Over on the barrier island, you can get some idea of the old Palm Beach Style at Henry Flagler’s Whitehall Mansion (now a museum) and the many other mansions of the rich and famous that line the eastern shore. You can tie up at the town docks near the east end of Royal Park Bridge and tour the elegant downtown area.
There's first rate dining to be found in Palm Beach also, such as at the Brazilian Court Hotel's restaurant, Cafe Boulud, with French cuisine, not far from the docks and open for breakfast, lunch and dinner. Reservations are recommended, phone is 561-655-6060.Over on the beachfront, you might try one of the dining rooms at The Breakers — perhaps Palm Beach's most famous hotel. (It's another of Flagler's hotels!) Listing all of the fine restaurants would take so many pages we must leave the project of finding more to you.
And if $pectacular $hopping is interesting, be sure to check out Worth Avenue, a street of elegant jewelry stores and boutiques that's often called “Rodeo Drive East.” It's worth a visit, even if you only window shop.
On the mainland side, south of West Palm, there are several smaller communities that, despite the appearance of being a cohesive, continuous city, are actually distinct — and distinctly different — municipalities. The first is Lake Worth. There are shops, restaurants and art galleries, but no readily accessible dockage. Despite its name, it is only coincidentally a waterfront community.
Just the opposite is true in the next town, Lantana, which not only has dockage (there are two Loggerhead Marinas there), but technical services too. Among the waterfront restaurants is Old Key Lime House — actually the second oldest house in Lantana — built in 1889. It's worth a visit for its decor and tasty dishes. Note that in this area it is wise to keep close track of your position and stay within marked channels — outside the dredged channels, Lake Worth is not very deep here.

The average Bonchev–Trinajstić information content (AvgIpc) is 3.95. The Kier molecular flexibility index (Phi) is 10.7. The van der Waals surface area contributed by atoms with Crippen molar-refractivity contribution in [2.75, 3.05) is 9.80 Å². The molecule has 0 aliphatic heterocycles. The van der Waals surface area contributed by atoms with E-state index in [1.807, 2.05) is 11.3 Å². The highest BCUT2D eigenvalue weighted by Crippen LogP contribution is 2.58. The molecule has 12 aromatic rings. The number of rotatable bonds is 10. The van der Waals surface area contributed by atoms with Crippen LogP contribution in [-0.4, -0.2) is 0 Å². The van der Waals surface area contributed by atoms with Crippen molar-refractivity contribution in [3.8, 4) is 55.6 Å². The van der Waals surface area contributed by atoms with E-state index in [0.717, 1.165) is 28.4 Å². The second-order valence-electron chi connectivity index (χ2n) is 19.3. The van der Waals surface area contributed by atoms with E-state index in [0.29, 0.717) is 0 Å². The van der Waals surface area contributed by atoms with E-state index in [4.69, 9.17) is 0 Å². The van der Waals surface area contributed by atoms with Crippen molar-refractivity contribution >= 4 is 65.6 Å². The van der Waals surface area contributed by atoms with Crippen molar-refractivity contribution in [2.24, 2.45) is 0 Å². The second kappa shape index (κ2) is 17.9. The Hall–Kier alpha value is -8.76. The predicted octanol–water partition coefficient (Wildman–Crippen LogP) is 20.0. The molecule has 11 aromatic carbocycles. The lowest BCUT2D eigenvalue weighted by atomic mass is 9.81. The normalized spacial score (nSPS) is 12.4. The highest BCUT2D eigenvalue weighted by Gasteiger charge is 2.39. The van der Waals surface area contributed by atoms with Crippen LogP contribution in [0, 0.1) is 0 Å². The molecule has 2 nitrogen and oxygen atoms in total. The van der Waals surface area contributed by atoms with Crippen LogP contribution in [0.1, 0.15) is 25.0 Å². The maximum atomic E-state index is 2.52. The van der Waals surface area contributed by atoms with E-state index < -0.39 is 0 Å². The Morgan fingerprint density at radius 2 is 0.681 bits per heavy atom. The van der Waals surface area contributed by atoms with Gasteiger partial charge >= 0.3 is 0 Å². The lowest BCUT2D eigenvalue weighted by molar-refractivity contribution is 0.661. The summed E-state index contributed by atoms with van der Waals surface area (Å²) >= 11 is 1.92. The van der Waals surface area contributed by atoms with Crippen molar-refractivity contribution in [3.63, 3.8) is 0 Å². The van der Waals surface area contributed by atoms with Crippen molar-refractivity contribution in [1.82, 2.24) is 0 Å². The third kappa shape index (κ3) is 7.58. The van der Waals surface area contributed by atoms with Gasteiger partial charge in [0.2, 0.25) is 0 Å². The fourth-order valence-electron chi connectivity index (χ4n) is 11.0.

At the south end of Lake Worth, Boynton Inlet is a real bear, best left to local fishermen in small boats who use it heavily because the fishing on both sides of the inlet is excellent. With a fixed bridge (Highway A1A, 18-feet clearance), strong currents, shifting shoals and a seemingly ever-present heavy ground swell, this place has enough undesirable elements to make it wise to heed the charted comment, “Passage through the inlet is not recommended.” If you really need to get out to the ocean, it's best to run the ICW back north to Lake Worth Inlet.
Heavy shoaling has been reported near Lake Worth Daybeacon #46, near the Boynton Inlet. Capt. John Yeager reports a mid-December 2009 trip through there when he noted approximately 10' depth at MHW favoring the temporary red buoys. South of there, the waterway becomes a landcut again and passes through Boynton Beach and Delray Beach to Boca Raton with facilities and restaurants spaced nicely along its length, mostly around the frequent bridges. In recent editions we've been giving these places a bit more attention because rushing from Lake Worth to Fort Lauderdale is not the best way to enjoy the Gold Coast to its fullest.
Boynton Beach is a small community with waterfront and associated boating and fishing activity. The city's marina is on the northwest side of the bridge. Boynton Harbor Marina has long been a favorite place for visitors when it comes to outdoor dining on the water, whether they walk, drive or arrive by boat.
A $4.5 million renovation project began in 2009 and Phase I improvements already include updated electrical utility pads, lighting, new fish cleaning stations and 19 new boat slips. Phase II will include a new Harbor Master building with restrooms and the ship's store. This slice of Old Florida just east of Federal Highway brings countless hours of true Florida lifestyle with its shops, restaurants and Nature walk.
If you're visiting Boynton Beach without your own boat be assured that you can board the SeaMist III or one of several other captained charter/fishing boats for a day on the water.
Delray Beach is that rare sort of community that has managed steady contemporary growth while also maintaining an old fashioned sense of scale. It too, offers a taste of Old Florida that somehow also seems quite fresh. “Downtown” Delray has a number of fine restaurants, shops and museums, and all are within a few short blocks of the Waterway (if not right on it!) and the city's main drag — Atlantic Avenue. The barrier island is narrow here so the beach is within easy walking distance. The city marina is shown on Chart 9. There's no dockmaster on site but there is a pumpout — US coins only. Transients may be accommodated at the dock by telephone registration using a credit card for dockage.(Continue...)
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